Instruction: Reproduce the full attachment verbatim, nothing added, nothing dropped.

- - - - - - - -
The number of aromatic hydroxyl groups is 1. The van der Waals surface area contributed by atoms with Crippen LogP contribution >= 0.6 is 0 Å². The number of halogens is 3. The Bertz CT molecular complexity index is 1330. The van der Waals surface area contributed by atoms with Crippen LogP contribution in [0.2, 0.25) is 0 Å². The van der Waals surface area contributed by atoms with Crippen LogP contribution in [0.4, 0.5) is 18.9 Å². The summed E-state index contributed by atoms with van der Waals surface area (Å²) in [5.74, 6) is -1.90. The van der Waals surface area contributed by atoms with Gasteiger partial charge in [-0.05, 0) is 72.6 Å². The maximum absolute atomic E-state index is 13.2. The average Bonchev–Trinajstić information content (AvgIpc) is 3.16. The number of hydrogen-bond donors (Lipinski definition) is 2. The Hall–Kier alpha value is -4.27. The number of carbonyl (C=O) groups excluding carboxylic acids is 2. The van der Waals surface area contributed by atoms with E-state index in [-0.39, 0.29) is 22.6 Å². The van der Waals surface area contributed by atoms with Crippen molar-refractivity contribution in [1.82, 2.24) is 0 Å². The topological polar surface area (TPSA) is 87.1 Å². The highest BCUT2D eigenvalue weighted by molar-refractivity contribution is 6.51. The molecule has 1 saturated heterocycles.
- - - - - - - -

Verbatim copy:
The number of aromatic hydroxyl groups is 1. The van der Waals surface area contributed by atoms with Crippen LogP contribution >= 0.6 is 0 Å². The number of halogens is 3. The Bertz CT molecular complexity index is 1330. The van der Waals surface area contributed by atoms with Crippen LogP contribution in [0.2, 0.25) is 0 Å². The van der Waals surface area contributed by atoms with Crippen LogP contribution in [0.4, 0.5) is 18.9 Å². The summed E-state index contributed by atoms with van der Waals surface area (Å²) in [5.74, 6) is -1.90. The van der Waals surface area contributed by atoms with Gasteiger partial charge in [-0.05, 0) is 72.6 Å². The maximum absolute atomic E-state index is 13.2. The average Bonchev–Trinajstić information content (AvgIpc) is 3.16. The number of hydrogen-bond donors (Lipinski definition) is 2. The Hall–Kier alpha value is -4.27. The number of carbonyl (C=O) groups excluding carboxylic acids is 2. The van der Waals surface area contributed by atoms with E-state index in [-0.39, 0.29) is 22.6 Å². The van der Waals surface area contributed by atoms with Crippen molar-refractivity contribution in [1.82, 2.24) is 0 Å². The topological polar surface area (TPSA) is 87.1 Å². The highest BCUT2D eigenvalue weighted by molar-refractivity contribution is 6.51. The molecule has 1 saturated heterocycles.